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|A Comparison of Immersion Gold and Tin Surface Finishes on Sensing Electrodes for PCB Environmental Saltwater Concentration Sensors|
|Keywords: Immersion tin, immersion gold, environmental sensors|
|Printed circuit board (PCB) sensors using low-cost commercial printed circuit board fabrication processes have been demonstrated for environmental sensing applications [1, 2, 3]. One configuration of these sensors uses exposed electrodes to measure saltwater concentration in coastal biosystems, through monitoring the resistance between the electrodes when they are immersed in the saltwater/freshwater solution. Applications for this sensor configuration include detecting saltwater intrusion into freshwater aquifers , and drought monitoring in saltwater marshes . The lowest cost commercial PCB processes use an immersion tin surface finish on exposed copper cladding, including the sensing electrodes. This commercial PCB process has been demonstrated to make an effective, low-cost, short-lifetime sensor for saltwater concentration testing. The tin finish, however, is certainly not optimal for this application. Tin oxidizes, which can interfere with sensor performance. Additionally, tin and tin-oxide are potentially reactive with chemical constituents in seawater and seawater/freshwater solutions. An immersion gold surface finish is certainly less reactive with the atmosphere and chemicals likely present in the testing environment. However, an immersion gold finish significantly increases the cost of the sensors. Are the possible benefits of the more expensive gold finish worth the extra expense? To investigate this question, a study was performed where identical PCB sensors were procured from a commercial vendor with their standard low-cost immersion tin finish. The exposed sensing electrodes on half of the sensors were then coated with a thin layer of gold using a gold electroplating process. Both sets of sensors were then evaluated in concentrations of seawater and freshwater, from 0% to 100% seawater concentration, using freshwater samples from two natural freshwater sources near the coast where the seawater was obtained. Testing demonstrated that there was no significant difference in sensor performance between the tin-only and the gold plated sensing electrodes. The results of this investigation indicated that for applications where the sensors will not be used for long periods of time, the added expense of a gold surface finish is not worth the cost. Since biofouling  limits the useful lifetimes of these types of low-cost sensors to short periods, the tin surface finish is optimal for this application.|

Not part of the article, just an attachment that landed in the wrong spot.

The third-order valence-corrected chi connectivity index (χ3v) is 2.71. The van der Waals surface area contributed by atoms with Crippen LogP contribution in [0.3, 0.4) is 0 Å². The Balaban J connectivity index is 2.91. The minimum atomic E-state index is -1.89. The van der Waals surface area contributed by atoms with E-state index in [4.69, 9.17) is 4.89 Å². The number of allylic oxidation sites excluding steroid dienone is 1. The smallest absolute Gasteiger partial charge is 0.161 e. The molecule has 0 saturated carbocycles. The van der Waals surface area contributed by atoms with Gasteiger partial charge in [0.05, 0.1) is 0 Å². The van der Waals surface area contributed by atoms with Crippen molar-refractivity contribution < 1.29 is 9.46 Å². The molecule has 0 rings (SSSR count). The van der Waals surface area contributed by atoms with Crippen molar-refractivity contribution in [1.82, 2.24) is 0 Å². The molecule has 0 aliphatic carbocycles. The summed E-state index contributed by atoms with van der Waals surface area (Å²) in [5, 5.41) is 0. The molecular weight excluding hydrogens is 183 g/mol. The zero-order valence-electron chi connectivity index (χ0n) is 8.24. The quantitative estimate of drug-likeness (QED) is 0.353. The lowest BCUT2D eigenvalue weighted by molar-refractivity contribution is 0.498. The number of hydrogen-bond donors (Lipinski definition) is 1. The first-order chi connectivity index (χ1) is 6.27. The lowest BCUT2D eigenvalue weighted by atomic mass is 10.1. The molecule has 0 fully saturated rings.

|Robert N. Dean, McWane Endowed Professor
Auburn University ECE Dept.